I have long been a crusader against exercise, believing it leads to all sorts of injury and humiliation.
Take my husband for example, in the course of exercise he has sustained a stress fracture during a gym class (which he finished before going to get an x-ray, typical male).
He's come off his bike, tearing his arms down to the bone, and had the worst case of blisters known to mankind after the City to Surf.
Clearly, sport and exercise are bad for you.
Now I am going to add housework to the list of things that must be stopped in the interest of personal safety.
Yesterday I broke my toe while putting the washing away. I walked into a door frame. Three toes went one way, two went the other.
I heard it snap. It was surprisingly loud.
It bloody hurts but you can't do anything except take prophylactic wine and sit down and watch ANTM.
I may also add childcare to my list of dangerous occupations.
To add insult to injury (literally), this morning the baby threw a book at me from her change table, and it landed squarely on my newly broken toe.
It's highly likely her next new word is going to start with an 'F'.
Sunday, September 22, 2013
Friday, September 20, 2013
It was a game of parental one-upmanship, the one where we try and outdo each other with how crazy the kids have been. Except we can play this game with the antics of just with one child: Number Three, Baldy.
My husband started: she threw the rice-bubbles everywhere. They were on the wall. I even found them in my shoes!
I followed with: she was climbing on the chairs at the dentist. She tried to climb up the vertical blinds.
Him: She ate food out of the bin.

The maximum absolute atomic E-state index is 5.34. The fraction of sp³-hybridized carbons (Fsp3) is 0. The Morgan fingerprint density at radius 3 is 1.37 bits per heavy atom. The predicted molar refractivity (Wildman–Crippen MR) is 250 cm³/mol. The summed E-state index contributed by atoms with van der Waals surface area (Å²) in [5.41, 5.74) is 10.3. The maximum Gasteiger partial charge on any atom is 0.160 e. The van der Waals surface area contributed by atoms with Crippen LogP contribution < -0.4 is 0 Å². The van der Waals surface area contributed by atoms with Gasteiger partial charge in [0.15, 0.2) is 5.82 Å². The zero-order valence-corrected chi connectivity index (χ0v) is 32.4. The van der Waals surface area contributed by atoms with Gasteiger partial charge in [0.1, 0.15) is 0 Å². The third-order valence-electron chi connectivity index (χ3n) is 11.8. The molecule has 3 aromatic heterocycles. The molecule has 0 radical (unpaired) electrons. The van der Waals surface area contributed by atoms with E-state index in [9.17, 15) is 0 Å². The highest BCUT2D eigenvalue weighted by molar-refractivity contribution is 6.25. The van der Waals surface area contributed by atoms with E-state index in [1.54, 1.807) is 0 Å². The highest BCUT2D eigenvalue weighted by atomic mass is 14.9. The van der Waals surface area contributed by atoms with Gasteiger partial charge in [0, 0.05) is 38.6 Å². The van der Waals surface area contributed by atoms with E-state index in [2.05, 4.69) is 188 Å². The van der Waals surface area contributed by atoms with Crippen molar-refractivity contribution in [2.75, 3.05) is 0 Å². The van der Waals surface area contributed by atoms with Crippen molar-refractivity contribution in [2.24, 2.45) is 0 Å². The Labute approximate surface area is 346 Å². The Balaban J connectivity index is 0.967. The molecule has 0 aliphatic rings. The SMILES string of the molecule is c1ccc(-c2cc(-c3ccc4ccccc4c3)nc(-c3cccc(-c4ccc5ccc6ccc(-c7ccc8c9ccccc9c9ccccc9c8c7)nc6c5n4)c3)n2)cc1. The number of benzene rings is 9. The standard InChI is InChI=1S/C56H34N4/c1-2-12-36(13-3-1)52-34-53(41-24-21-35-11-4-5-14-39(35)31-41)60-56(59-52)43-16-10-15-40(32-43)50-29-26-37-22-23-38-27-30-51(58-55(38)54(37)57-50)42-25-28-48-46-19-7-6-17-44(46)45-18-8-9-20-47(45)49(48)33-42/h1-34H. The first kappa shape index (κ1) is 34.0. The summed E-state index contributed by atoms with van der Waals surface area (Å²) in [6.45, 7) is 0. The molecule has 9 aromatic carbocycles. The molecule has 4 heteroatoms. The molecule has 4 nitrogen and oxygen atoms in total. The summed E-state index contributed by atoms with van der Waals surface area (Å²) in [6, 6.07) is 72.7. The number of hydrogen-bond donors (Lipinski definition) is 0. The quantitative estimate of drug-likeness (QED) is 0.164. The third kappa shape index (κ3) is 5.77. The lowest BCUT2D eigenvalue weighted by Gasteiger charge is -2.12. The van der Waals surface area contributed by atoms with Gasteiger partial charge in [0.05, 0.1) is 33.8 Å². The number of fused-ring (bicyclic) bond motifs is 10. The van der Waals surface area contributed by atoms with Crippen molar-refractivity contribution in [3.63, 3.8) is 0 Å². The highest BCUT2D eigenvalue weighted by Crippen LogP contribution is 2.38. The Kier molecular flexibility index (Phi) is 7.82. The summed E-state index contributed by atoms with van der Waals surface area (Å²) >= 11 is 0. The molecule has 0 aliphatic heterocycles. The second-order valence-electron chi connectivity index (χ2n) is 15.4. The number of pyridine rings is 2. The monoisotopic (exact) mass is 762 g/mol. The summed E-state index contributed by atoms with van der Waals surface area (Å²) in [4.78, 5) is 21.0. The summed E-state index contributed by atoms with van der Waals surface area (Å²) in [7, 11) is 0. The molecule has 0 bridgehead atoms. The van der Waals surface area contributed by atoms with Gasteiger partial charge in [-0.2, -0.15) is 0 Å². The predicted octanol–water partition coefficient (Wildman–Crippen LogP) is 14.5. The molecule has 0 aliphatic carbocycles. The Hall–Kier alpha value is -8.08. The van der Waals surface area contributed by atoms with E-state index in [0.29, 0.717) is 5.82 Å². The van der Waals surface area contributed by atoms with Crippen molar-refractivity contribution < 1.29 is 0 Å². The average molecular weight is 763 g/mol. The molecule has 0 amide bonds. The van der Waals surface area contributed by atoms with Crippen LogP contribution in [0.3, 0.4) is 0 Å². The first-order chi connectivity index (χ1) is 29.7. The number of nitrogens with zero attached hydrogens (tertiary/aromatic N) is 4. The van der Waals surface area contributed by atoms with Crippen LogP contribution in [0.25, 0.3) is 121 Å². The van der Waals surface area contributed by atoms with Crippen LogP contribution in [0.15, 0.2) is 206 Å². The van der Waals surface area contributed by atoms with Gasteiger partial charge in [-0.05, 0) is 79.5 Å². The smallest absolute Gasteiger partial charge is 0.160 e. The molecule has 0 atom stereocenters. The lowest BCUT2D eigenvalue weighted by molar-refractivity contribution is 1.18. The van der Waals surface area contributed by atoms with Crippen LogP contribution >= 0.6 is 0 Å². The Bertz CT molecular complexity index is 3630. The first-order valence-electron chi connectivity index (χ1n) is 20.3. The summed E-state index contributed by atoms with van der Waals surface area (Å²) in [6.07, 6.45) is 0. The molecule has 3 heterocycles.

Me: She insisted on having her teeth checked by the dentist like her sisters, but then she just stuck her tongue out.
Him: She belted the Mop in the face and was trying to ride the Bombshell like a horse.
Me: I found her sucking water out of a face-washer she had dipped in the toilet.
Him: She was sitting on the top of the toilet. Not the seat – the cistern!
We both looked over to the toilet, visualising the 18 month old sitting on top, merrily swinging her legs, smiling cunningly.
We must be such bad parents.
|And to prove the point, I found Baldy 'cleaning' the toilet, and took the photo for posterity |
before taking the toilet brush off her
Monday, September 16, 2013
I was loitering with intent.
I needed a key cut and was hanging around the key-cutting place at a nearby shopping centre, but the woman hadn’t noticed me yet. I was child-free but my head was pounding. I’d had way too much coffee and not enough water, and being woken at 5am by Baldy hadn’t helped.
Nor were the screaming kids at the little indoor playground right next to me.
Hang on, you may say. You have kids. You can’t complain about kids that scream.
Well, actually – I can.
My kids scream. A lot. Almost as much as I do. However I like to do it in the privacy of my own home, or occasionally in the car on the way to school, where passing motorists can see by my purple face that I’m yelling but they don’t know what about.
These kids were screaming in the middle of a very public space. Not just happy-kids-yelling-and-laughing type screaming. Not even she-pushed-me-over-and-I’m-upset screaming. This was I’m-going-to-shriek-because-I-want-to-see-if-I-shatter-those-windows screaming.
The mums were sitting watching and having a nice chat. Maybe they were chatting, maybe they were lip-reading because their kids were quite loud, who knows.
Finally the key-cutting lady noticed me and she came to cut my key. She noticed me rubbing my temples.
‘They do that all day,’ she said. ‘Shrieking like that, and the mums never stop them. They don’t seem to care that we have to listen to that all day.’
Fair point. Those particular kids and their parents might be there for five or ten minutes and then move on. The people working in the shops nearby, like this lady in her pop-up shop less than three metres away have to listen to it all day.
And they’re trying to work.
She clearly hadn’t noticed my key-ring with a picture of my own three daughters at prime shrieking age. I don’t think she would have been so chatty if she knew I could well be one of the culprits.
Or maybe she had, because she had very clearly – and politely – made her point.
I had never stopped to think that people are trying to work in the shops next to this play area.
I will next time.